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For over two years, Wade Redden was in NHL limbo. The New York Rangers discarded him like an old toy by placing him on waivers in September 2010 after signing him to a six-year $39 million contract only two years prior. After clearing waivers, Redden was sent to the Rangers' minor league club, the Hartford Wolf Pack of the American Hockey League. He made history by becoming the AHL's highest paid player in league history.

When the latest NHL lockout finally ended, the Rangers waived Redden yet again on January 16th and he cleared waivers the following day. After a compliance buyout from the Rangers was completed, Redden was free to shop his services elsewhere.

The Blues decided Redden was worth a gamble by signing him to a one-year $800,000 deal. They are hoping he can be the left handed shooting defensive partner that Alex Pietrangelo has been lacking the past couple of seasons. Granted he is 35-years-old, Redden was one of the most reliable offensive defensemen in the NHL until he changed his address from Ottawa to New York. Before signing with the Blueshirts, Redden had averaged 9 goals and 37 points per season. He is also very durable, as evidenced by his average of 76 games played per season during his career.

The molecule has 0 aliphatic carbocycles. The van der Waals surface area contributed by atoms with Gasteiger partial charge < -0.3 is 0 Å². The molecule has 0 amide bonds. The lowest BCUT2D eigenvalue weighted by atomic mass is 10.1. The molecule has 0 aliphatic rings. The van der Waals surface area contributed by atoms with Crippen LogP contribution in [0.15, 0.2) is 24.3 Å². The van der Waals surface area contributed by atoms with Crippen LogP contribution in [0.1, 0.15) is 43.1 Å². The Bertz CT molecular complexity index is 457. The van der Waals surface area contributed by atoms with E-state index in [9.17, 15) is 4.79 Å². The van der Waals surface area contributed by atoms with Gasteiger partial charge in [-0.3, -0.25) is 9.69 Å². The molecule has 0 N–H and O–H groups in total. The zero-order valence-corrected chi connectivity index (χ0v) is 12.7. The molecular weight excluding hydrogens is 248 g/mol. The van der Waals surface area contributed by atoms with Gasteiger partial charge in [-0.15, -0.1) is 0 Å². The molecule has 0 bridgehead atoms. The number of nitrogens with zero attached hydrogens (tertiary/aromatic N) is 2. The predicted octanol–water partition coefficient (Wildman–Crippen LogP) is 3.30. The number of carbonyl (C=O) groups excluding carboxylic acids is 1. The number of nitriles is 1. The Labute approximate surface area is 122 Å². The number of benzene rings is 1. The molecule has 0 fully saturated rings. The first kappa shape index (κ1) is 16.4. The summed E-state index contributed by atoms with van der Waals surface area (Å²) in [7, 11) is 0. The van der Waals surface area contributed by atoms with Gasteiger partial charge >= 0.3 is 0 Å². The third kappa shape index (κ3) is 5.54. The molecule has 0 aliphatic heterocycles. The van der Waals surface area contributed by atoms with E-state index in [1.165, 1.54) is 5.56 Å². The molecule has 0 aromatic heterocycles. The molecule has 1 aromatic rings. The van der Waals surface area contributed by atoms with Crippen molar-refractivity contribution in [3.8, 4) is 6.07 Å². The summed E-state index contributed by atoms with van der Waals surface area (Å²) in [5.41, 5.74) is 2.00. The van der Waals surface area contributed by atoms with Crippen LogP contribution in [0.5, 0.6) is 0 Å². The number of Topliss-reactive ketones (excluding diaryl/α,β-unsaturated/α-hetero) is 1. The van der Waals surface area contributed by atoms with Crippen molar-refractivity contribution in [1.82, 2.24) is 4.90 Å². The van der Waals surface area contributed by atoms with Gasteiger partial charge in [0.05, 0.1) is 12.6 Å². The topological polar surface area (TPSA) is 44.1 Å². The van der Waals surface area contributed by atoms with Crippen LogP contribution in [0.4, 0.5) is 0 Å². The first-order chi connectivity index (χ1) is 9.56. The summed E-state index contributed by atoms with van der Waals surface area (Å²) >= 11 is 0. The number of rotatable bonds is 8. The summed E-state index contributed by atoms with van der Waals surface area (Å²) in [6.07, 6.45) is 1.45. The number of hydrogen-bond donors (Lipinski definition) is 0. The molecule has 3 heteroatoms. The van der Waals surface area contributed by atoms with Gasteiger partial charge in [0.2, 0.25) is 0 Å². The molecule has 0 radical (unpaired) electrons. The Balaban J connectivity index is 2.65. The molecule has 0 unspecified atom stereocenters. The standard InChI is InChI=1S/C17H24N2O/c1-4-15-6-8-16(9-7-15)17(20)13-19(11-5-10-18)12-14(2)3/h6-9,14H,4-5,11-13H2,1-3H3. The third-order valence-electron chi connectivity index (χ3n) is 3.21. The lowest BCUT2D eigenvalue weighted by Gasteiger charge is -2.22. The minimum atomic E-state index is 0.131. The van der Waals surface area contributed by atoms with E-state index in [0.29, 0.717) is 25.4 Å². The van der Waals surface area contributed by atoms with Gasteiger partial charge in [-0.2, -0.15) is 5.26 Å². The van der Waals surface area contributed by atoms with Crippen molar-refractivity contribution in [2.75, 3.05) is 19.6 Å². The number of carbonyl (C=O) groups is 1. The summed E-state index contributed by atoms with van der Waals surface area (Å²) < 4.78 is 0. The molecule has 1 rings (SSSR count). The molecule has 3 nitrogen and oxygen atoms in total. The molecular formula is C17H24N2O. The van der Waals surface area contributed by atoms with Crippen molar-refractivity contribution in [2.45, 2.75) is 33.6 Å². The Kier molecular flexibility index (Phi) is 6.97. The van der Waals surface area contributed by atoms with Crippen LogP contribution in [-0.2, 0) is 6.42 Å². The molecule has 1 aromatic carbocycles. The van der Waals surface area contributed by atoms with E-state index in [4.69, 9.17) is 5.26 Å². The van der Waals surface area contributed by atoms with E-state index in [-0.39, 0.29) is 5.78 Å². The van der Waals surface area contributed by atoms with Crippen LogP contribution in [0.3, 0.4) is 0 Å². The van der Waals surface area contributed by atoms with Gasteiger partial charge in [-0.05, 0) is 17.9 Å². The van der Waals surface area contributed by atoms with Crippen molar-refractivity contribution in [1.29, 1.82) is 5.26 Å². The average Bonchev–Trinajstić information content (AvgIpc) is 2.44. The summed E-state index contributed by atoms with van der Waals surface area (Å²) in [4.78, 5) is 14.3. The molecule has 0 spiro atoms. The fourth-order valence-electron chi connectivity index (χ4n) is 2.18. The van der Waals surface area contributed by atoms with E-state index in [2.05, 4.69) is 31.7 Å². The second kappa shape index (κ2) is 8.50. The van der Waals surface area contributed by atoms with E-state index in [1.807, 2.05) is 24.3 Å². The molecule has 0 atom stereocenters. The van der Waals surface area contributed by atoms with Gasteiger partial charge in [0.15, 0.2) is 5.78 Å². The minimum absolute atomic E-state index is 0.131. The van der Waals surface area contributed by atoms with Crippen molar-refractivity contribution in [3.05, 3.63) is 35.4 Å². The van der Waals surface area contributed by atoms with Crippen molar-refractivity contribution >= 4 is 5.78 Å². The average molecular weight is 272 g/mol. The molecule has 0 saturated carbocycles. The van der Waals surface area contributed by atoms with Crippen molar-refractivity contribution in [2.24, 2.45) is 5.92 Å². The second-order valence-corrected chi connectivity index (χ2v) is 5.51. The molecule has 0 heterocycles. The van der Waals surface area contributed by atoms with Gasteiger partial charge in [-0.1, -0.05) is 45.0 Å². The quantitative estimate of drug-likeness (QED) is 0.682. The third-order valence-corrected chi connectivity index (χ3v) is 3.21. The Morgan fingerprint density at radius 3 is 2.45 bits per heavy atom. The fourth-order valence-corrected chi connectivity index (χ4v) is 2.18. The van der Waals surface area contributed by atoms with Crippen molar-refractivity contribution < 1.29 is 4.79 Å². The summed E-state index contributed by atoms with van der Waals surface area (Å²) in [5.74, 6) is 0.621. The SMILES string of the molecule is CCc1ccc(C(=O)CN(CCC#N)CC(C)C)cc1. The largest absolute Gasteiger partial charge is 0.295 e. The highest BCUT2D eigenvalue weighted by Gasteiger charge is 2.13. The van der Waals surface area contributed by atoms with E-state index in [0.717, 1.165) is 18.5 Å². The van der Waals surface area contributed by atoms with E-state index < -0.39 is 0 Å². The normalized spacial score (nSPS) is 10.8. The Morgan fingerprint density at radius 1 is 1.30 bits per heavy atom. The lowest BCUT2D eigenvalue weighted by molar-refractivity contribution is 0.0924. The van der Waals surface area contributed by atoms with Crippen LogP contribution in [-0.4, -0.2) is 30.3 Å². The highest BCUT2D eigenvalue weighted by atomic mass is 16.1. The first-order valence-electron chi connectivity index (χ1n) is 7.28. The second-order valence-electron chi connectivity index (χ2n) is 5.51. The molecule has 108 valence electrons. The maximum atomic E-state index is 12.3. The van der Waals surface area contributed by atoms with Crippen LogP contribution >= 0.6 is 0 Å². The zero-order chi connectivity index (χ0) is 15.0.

Redden proved his mettle this past weekend. On Saturday night in Dallas, Redden ripped a one timer past Stars goaltender Cristopher Nilstorp on a nice one touch pass from Pietrangelo for his first goal in the National Hockey League since March 18, 2010 against the team he is now employed. Blues head coach Ken Hitchcock was singing Redden's praises after the Blues 4-3 victory.

"He really played well. He arguably might have been our best defenseman," Hitchcock said. "That's a really good sign for us."

Last night against the Wild at Scottrade, Redden shot a 41 foot laser from inside the left face off circle past Minnesota goalie Niklas Backstrom for his second goal in as many nights in the Blues resilient 5-4 overtime victory.

What happened in New York that saw a man who was once paired with one of the top defensemen in the league in Zdeno Chara, go from penthouse to the minors?

“He fell out of favor there in New York, maybe expectations were higher than his game was being played at, and then it kind of went south from there,” Hitchcock said. “It’s nice to see him get a chance to get it back. I think everybody in hockey, especially in Canada, knows the story (and) is really proud of him. I’m proud of him; I’m proud that he stayed with it and I’m proud of him that he’s getting a second opportunity like this.”

Playing with a perennial Norris Trophy candidate like the young Pietrangelo certainly has to rejuvenate a veteran like Redden and vice versa. He admits the change of scenery has been good for him.

“I’m happy to be here now,” Redden said. “That’s definitely a comfort factor I guess. I know what (Hitchcock) expects from me, he’s laid it out. With the way that his teams play, it’s a system I’m familiar with so I think it will work out good.”

If Redden continues to produce the way he has since he's been activated, it will work out better than good.


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